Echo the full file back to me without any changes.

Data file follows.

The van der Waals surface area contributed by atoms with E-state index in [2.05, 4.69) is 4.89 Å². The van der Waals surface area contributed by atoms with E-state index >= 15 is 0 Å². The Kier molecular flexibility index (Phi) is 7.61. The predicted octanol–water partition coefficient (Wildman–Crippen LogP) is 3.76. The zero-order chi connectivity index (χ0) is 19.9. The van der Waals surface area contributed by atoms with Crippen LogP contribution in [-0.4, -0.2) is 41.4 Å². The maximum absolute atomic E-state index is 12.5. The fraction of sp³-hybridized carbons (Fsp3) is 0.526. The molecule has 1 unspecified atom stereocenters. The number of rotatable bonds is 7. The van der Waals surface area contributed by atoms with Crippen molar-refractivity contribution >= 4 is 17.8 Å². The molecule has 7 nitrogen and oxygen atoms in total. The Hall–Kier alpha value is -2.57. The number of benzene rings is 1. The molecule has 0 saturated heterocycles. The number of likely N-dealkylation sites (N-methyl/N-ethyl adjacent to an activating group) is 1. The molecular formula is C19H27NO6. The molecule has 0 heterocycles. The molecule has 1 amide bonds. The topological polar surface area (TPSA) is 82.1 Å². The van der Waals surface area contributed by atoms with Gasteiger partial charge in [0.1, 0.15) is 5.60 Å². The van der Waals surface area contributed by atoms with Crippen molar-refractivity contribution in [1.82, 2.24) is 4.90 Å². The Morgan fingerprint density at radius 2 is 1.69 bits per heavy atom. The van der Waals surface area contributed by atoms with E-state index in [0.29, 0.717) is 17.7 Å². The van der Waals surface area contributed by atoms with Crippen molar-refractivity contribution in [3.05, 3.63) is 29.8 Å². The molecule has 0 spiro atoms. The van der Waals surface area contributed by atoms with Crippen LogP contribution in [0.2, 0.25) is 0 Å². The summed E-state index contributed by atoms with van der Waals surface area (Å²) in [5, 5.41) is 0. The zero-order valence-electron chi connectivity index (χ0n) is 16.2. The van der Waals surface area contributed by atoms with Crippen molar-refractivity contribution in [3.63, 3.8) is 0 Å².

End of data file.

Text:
The van der Waals surface area contributed by atoms with E-state index in [2.05, 4.69) is 4.89 Å². The van der Waals surface area contributed by atoms with E-state index >= 15 is 0 Å². The Kier molecular flexibility index (Phi) is 7.61. The predicted octanol–water partition coefficient (Wildman–Crippen LogP) is 3.76. The zero-order chi connectivity index (χ0) is 19.9. The van der Waals surface area contributed by atoms with Crippen LogP contribution in [-0.4, -0.2) is 41.4 Å². The maximum absolute atomic E-state index is 12.5. The fraction of sp³-hybridized carbons (Fsp3) is 0.526. The molecule has 1 unspecified atom stereocenters. The number of rotatable bonds is 7. The van der Waals surface area contributed by atoms with Crippen molar-refractivity contribution >= 4 is 17.8 Å². The molecule has 7 nitrogen and oxygen atoms in total. The Hall–Kier alpha value is -2.57. The number of benzene rings is 1. The molecule has 0 saturated heterocycles. The number of likely N-dealkylation sites (N-methyl/N-ethyl adjacent to an activating group) is 1. The molecular formula is C19H27NO6. The molecule has 0 heterocycles. The molecule has 1 amide bonds. The topological polar surface area (TPSA) is 82.1 Å². The van der Waals surface area contributed by atoms with Gasteiger partial charge in [0.1, 0.15) is 5.60 Å². The van der Waals surface area contributed by atoms with Crippen molar-refractivity contribution in [1.82, 2.24) is 4.90 Å². The Morgan fingerprint density at radius 2 is 1.69 bits per heavy atom. The van der Waals surface area contributed by atoms with E-state index in [0.29, 0.717) is 17.7 Å². The van der Waals surface area contributed by atoms with Crippen molar-refractivity contribution in [3.05, 3.63) is 29.8 Å². The molecule has 0 spiro atoms. The van der Waals surface area contributed by atoms with Crippen LogP contribution in [0.2, 0.25) is 0 Å². The summed E-state index contributed by atoms with van der Waals surface area (Å²) in [5, 5.41) is 0. The zero-order valence-electron chi connectivity index (χ0n) is 16.2. The van der Waals surface area contributed by atoms with Crippen molar-refractivity contribution in [3.63, 3.8) is 0 Å².